There are success stories from self published books as well as commercial failures from big publishers. I think it's great to submit your work to a publisher. And there are a lot of writers who just can't see the lack of quality in their own stuff. But I'm big on power to the little guy and I love the fact we can now get through the gate without the passkey.
I had a very frustrating time helping someone get their book published through Amazon. I heartily recommend doing a comparison between KDP and other small e-publishers. It depends a lot on what kind of book you are trying to put out there. The one I edited and formatted was a nonfiction piece, and I think that was what made the formatting issues harder. Feel free to message me for more thoughts on that. Good luck!
You are so hilariously funny. JK Rowland couldn't get a publisher and I have lots of stories about others. You must have been trying to be sarcastic which I wasn't asking for.
Which of the several posters in this thread is the "you" that you're responding to?
(Also, J. K. Rowling, if that's who you mean, obviously did get a publisher. The fat books on my shelf are not self-published. Yes, she had to put some work into getting her first book accepted. That's not so shocking.)
I've gotten lucky and had a small publisher do my first novel and I sold the rights to a collection of 10K word short stories last year. As a test I placed a 30K word novella on Amazon after I had paid for it to be edited and a simple, modern cover done. Sadly I sold more material on ebook as a self publisher than I did as print. While I urge everyone to first go through traditional and try their damndest to do so, you can always put it up on Amazon. Plenty of amazing books and many even in the WC were rejected dozens of times and said to be horribly written or otherwise "trash." The issue is these days publishers don't care about the words within the book. It's about how much money they'll make. It's kinda why a good fantasy novel has better chances of a big six looking at it than a well written YA novel about a teenager discovering their sexual identity while dealing with an external crisis. It's the facts of the business world we live in.
FWIW, I sell 800-3,000 books on Amazon a month at a sell price of 3.99, giving me about 3.10 per sale and there is some loss for delivery costs, but not much. I'm currently in the middle of outlining 2 novels and a non-fiction book. All of which will be submitted to a TP house before I decide to self-publish. Self publishing and traditional publishing aren't much different. You either make it or you don't. It isn't a get rich scheme and it certainly isn't easy.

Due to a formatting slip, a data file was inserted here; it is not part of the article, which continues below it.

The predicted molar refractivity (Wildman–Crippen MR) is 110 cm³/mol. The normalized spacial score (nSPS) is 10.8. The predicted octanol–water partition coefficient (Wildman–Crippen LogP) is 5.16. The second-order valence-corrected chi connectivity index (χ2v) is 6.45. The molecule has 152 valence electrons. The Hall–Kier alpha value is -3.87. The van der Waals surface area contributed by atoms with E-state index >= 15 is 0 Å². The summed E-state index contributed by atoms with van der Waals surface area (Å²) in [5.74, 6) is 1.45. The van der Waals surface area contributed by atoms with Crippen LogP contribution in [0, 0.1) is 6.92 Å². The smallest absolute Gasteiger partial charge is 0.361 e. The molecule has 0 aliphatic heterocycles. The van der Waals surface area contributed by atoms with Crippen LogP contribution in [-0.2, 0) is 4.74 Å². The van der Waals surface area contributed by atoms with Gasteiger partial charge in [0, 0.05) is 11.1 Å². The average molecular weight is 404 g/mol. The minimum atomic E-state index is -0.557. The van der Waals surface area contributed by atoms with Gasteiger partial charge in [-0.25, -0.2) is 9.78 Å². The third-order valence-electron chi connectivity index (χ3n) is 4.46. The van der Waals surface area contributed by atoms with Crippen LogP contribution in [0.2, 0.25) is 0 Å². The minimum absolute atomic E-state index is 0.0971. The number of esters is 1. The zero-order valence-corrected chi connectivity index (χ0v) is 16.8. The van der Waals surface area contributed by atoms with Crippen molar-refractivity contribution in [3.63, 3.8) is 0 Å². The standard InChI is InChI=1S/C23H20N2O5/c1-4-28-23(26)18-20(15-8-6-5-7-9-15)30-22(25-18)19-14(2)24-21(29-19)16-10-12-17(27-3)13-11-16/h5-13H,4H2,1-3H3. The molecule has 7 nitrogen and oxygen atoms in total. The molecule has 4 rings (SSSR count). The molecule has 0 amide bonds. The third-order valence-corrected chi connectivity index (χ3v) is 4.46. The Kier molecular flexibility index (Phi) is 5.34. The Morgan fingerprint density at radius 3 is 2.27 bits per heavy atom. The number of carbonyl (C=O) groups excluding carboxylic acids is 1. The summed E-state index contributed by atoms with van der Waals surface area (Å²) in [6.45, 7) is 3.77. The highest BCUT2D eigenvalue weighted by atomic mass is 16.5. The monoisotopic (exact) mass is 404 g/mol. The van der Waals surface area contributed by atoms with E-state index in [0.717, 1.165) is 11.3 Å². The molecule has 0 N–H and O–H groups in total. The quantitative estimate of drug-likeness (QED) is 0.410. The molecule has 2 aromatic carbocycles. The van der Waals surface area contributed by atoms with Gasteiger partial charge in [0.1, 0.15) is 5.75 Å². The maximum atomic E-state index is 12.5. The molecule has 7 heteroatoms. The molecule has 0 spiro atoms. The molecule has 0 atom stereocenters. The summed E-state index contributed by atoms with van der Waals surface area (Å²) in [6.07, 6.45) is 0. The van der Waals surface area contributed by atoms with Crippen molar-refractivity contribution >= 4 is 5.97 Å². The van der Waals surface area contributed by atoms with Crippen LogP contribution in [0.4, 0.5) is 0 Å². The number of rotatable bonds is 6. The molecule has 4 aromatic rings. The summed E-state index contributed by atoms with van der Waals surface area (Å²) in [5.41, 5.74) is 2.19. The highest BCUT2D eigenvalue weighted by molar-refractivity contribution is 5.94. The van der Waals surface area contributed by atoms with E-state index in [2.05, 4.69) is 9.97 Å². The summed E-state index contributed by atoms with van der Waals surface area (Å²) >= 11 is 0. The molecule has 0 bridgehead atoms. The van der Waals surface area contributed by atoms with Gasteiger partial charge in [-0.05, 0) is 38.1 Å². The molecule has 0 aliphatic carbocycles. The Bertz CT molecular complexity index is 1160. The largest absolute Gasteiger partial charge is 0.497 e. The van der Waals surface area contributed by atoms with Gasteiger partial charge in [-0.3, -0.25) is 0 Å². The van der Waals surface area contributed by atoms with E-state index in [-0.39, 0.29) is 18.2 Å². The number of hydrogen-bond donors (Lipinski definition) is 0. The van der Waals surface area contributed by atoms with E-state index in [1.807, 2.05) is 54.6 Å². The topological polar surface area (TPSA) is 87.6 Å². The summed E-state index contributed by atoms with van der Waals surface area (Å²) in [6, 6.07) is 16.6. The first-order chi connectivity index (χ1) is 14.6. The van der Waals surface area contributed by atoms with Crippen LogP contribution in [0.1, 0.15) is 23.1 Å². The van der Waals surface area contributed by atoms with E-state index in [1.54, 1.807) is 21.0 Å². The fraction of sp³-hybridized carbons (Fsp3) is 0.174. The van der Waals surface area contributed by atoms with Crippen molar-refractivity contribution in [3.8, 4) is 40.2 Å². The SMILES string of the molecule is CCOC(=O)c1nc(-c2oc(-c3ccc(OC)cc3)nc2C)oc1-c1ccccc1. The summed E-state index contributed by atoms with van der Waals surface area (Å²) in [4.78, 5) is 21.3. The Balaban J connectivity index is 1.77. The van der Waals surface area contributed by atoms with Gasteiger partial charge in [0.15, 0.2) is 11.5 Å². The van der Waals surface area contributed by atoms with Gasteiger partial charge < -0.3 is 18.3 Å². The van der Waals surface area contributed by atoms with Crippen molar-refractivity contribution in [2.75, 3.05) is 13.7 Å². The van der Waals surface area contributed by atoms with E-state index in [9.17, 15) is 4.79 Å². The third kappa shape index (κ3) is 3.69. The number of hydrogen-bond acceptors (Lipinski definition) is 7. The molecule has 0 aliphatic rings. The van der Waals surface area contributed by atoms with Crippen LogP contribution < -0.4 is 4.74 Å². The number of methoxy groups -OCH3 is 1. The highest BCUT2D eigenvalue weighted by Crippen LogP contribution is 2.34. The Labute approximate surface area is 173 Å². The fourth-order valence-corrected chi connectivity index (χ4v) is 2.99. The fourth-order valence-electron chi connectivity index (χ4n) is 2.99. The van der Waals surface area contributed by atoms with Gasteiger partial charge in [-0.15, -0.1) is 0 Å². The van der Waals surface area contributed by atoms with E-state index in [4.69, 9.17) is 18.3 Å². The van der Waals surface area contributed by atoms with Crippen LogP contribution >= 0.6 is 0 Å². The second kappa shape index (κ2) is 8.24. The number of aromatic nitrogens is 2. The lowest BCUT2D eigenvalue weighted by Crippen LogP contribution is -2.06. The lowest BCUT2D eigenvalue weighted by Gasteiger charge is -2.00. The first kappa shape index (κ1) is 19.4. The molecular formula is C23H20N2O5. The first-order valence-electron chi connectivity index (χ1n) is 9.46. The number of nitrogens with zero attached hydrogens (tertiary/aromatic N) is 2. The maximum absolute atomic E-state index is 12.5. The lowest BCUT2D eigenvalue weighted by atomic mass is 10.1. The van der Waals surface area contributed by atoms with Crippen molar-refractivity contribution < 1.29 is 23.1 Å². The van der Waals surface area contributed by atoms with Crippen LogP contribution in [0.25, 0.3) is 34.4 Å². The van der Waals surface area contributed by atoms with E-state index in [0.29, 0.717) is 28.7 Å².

When I was in HS I dreamed of publishing a book. It's been a while since I was in HS, and being where I'm at feels good. I'd be lying if I said I didn't want the third book to start selling like hotcakes and have a trad. publisher approach me to negotiate with a contract. 3.99 is a lot for a small book, and once I get going on Amazon should trad. sources disappoint, I think a 1.99 sell point would be appropriate.
One might want to bear in mind that it's the words within the book that kinda determine how much money they - and thus the author - will make. So yeah, they do care. And one really can't compare two different books, even by the same author, or take their experience with one publisher and broad-brush the entire industry. People have to make decisions based on their needs, desires, and what they have to offer. One size does not fit all.
Interesting, may I have a link to your book, please? (just out of curiosity, maybe I'll buy it if I like and I just wanna see what your writing looks like compared to mine). You're not allowed to post links on the forum, so could you PM me?
So, did you have to do a lot of advertisement for your book? I imagine that's a good thing for publishers, your work WILL sell some copies at least. Whilst self-publishers need to put in a lot more effort.
I see so many self-published books, maybe good, maybe not, with no ratings. Why? Because nobody knows about it.
This is often true. In my own case, I've had to do some creative work to get ratings. For me this has meant getting my book into the hands of people who like to read and review books. Since my book is available both in Kindle and CreateSpace formats, I was able to use the CreateSpace paperback version for targeted Goodreads giveaways. This has resulted in a lot of Goodreads reviews, a subset of which spill over to Amazon reviews, since a certain percentage of Goodreads reviewers also like to cross-post their reviews to Amazon.
Reviews alone do not translate directly into sales, nor do editorial reviews...I have a "Highly Recommended" from Midwest Book Review, five stars from a few others, and a very nice Kirkus Review. But I do believe that strong reviews (both editorial and reader-driven) are increasingly important in carving out the difference between the wheat and the chaff.
But even with strong reviews, you still have to market. Now that I've got the first batch of reviews under my belt, I'm starting the marketing phase.
Hi there. I am on the brink of doing so right now.
OP. You don't say if you already have books written, or published in paper, or anything about them.
Separate names with a comma.